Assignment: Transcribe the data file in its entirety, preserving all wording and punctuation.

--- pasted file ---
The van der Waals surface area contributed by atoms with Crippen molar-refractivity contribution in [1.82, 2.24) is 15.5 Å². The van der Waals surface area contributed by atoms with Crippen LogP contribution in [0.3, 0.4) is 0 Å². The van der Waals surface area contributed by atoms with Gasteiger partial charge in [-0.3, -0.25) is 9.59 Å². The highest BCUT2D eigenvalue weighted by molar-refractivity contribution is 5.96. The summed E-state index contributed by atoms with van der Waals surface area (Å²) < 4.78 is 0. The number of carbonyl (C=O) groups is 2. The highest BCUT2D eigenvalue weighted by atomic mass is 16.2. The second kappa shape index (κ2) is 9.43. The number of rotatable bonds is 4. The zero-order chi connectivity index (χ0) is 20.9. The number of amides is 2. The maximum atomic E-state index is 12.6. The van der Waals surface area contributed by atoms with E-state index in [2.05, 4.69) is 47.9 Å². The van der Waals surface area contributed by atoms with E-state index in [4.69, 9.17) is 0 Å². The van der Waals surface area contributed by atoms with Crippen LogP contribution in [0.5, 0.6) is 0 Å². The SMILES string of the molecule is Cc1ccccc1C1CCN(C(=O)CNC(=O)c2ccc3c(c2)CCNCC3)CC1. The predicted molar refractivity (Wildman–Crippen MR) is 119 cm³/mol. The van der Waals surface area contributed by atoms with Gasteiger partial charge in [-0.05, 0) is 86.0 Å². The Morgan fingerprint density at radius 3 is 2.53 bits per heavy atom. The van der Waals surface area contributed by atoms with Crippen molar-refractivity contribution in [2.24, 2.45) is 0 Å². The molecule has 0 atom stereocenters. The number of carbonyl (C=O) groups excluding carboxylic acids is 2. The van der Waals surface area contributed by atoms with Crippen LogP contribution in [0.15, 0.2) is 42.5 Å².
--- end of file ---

The van der Waals surface area contributed by atoms with Crippen molar-refractivity contribution in [1.82, 2.24) is 15.5 Å². The van der Waals surface area contributed by atoms with Crippen LogP contribution in [0.3, 0.4) is 0 Å². The van der Waals surface area contributed by atoms with Gasteiger partial charge in [-0.3, -0.25) is 9.59 Å². The highest BCUT2D eigenvalue weighted by molar-refractivity contribution is 5.96. The summed E-state index contributed by atoms with van der Waals surface area (Å²) < 4.78 is 0. The number of carbonyl (C=O) groups is 2. The highest BCUT2D eigenvalue weighted by atomic mass is 16.2. The second kappa shape index (κ2) is 9.43. The number of rotatable bonds is 4. The zero-order chi connectivity index (χ0) is 20.9. The number of amides is 2. The maximum atomic E-state index is 12.6. The van der Waals surface area contributed by atoms with E-state index in [2.05, 4.69) is 47.9 Å². The van der Waals surface area contributed by atoms with E-state index in [4.69, 9.17) is 0 Å². The van der Waals surface area contributed by atoms with Crippen LogP contribution in [0.5, 0.6) is 0 Å². The SMILES string of the molecule is Cc1ccccc1C1CCN(C(=O)CNC(=O)c2ccc3c(c2)CCNCC3)CC1. The predicted molar refractivity (Wildman–Crippen MR) is 119 cm³/mol. The van der Waals surface area contributed by atoms with Gasteiger partial charge in [-0.05, 0) is 86.0 Å². The Morgan fingerprint density at radius 3 is 2.53 bits per heavy atom. The van der Waals surface area contributed by atoms with Crippen molar-refractivity contribution in [2.24, 2.45) is 0 Å². The molecule has 0 atom stereocenters. The number of carbonyl (C=O) groups excluding carboxylic acids is 2. The van der Waals surface area contributed by atoms with Crippen LogP contribution in [0.15, 0.2) is 42.5 Å².